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Aerial Photographs of the Ansel Adams Wilderness will give you a great overview of the beautiful terrain that you will encounter when hiking, backpacking, or climbing in the area. As mentioned on other pages, the Ansel Adams Wilderness contains some of the most beautiful landscapes in all the Sierra Nevada. The above aerial photo was taken from a Light Sport Aircraft at an elevation of about 12,500 ft. Ediza Lake is used as a launch point for many climbers in this region.

Above, you see a birds-eye view of Garnet Lake and Thousand Island Lake. These two lakes, along with many others, are a fisherman's paradise. The photo also shows you the terrain around and in-between these prominent lakes. When you combine these photos with the trail map located on our Ansel Adams Wilderness page, you will begin to get a real good idea of the topography of this wonderful location in the Sierra Nevada.

After spending a bit of time over past few years in my climbing partner Mike's Ultralight Plane (and studying the resultant photographs), I can see why Aerial Photography is a key tool for making up topographical maps. This is why we at Timberline Trails will try to include both tools when describing the various adventures that you as a reader may be interested in.
In the above aerial photograph, you see a view of the southern area of the Ansel Adams Wilderness. Most climbers approach the climb up Mt Ritter, Banner Peak, and the Minarets from the south-eastern approach. Ediza Lake is a very popular area to set up camp for attempts on Banner and Ritter, and Iceberg Lake (not shown here) is a great place to set up camp for climbs up the Minarets. We set up our High Camp just below the Southeast Glacier in order to get a real high start on our Climb up Mt Ritter.
Moving in closer to the peaks gives us a closer view of Mt Ritter and Banner Peak. Also as you can see beautiful Garnet Lake provides a beautiful foreground in this aerial view. Garnet Lake is the destination of many backpackers.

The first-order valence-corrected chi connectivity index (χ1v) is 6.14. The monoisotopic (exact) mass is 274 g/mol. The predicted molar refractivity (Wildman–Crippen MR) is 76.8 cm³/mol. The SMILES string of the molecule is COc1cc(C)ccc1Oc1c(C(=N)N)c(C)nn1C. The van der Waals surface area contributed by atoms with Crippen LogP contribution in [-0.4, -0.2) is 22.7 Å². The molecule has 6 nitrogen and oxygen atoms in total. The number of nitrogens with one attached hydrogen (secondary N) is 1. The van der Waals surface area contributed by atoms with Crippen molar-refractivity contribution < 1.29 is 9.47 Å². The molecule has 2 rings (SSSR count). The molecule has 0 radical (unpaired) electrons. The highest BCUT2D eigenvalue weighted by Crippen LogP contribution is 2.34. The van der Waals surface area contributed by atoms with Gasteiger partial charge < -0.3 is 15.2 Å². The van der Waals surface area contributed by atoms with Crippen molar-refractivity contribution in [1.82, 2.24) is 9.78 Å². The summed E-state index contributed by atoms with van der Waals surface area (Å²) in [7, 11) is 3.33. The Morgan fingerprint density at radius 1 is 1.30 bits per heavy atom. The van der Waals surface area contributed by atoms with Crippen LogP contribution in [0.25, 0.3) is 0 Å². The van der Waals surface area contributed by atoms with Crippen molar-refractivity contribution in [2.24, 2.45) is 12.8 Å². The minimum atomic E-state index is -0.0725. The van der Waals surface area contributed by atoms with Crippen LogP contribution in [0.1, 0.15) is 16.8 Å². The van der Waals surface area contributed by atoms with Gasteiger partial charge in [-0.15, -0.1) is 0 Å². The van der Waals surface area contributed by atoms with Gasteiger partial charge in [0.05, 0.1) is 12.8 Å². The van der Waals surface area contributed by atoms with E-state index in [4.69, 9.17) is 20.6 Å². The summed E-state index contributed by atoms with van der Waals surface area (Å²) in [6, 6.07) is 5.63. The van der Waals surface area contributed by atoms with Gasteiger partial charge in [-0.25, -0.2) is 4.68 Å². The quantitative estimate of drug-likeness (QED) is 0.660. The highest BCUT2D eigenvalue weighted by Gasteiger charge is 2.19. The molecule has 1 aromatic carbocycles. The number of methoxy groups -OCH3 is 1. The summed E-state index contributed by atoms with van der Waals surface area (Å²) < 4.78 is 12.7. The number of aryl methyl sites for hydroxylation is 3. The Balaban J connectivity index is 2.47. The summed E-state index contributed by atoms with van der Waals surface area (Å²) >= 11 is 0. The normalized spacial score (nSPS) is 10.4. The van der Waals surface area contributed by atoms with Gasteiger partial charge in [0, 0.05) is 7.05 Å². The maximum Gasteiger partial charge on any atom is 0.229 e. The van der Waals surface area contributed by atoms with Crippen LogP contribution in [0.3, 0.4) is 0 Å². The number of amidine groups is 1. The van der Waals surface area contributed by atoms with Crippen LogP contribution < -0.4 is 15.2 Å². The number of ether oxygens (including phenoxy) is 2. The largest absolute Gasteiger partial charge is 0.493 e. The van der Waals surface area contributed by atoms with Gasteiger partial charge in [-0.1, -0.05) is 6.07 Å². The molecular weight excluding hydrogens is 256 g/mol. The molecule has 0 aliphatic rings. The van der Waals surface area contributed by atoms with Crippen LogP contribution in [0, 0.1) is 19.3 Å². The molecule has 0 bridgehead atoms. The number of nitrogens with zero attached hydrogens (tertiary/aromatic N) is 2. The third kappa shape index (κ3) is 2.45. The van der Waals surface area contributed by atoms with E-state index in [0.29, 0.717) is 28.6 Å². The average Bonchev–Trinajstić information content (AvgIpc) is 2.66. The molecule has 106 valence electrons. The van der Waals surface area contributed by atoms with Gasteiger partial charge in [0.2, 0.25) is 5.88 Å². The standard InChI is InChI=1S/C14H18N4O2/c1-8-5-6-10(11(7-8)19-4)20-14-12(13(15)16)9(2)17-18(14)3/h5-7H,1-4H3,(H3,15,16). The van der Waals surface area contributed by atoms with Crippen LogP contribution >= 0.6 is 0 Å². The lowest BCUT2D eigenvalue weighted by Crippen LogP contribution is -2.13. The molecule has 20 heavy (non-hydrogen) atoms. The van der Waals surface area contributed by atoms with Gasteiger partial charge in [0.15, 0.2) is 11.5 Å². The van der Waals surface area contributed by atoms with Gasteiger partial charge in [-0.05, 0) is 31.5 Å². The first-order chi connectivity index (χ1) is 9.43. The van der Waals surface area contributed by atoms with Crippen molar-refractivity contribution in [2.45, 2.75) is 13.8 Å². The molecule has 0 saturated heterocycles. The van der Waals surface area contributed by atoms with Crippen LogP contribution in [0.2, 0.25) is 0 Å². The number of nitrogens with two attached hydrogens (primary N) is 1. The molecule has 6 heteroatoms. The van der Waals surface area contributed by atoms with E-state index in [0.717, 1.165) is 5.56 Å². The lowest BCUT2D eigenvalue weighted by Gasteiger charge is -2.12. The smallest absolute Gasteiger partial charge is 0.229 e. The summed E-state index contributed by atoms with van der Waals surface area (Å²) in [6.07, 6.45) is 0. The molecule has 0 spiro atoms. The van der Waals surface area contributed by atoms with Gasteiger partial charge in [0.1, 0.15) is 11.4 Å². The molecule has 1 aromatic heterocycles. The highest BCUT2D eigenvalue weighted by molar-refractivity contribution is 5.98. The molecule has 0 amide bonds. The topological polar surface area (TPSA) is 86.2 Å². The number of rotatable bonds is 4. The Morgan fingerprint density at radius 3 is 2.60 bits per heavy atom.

To the left is an aerial view of the Minarets. These jagged peaks are still the destination of climbers (even though the rock is not all that solid). Because of this, the Minarets have had there share of tragedies in the past, and in August 1933 they were much in the news when Walter A. Starr, Jr. was reported overdue from a trip to the Ritter Range. A search party, made up of some of California's best climbers, was then called in to search for Starr. This activity went on for several days, but on August 19, the search was called off. Only Norman Clyde remained and continued the search.

It took some persistent effort on Clyde's part, but after several days of climbing and hiking, Clyde ended up finding the remains of the fallen climber on a remote ledge in the above Minarets. (The story ends with Clyde returning a few days latter to bury the remains of Starr Jr, along with the help of Jules Eichorn, on the ledge where Starr had come to rest). This story serves as a reminder to the inherent dangers of climbing. The Minarets (along with both Ritter and Banner) are notorious for loose rock, so extreme care must be taken if you decide to climb in this area. However, to end on a more positive note, I would just like to say that the Minarets (and their surrounding areas) are beautiful indeed, and if you ever decide to explore this part of the Sierra Nevada, you certainly will not be disappointed.
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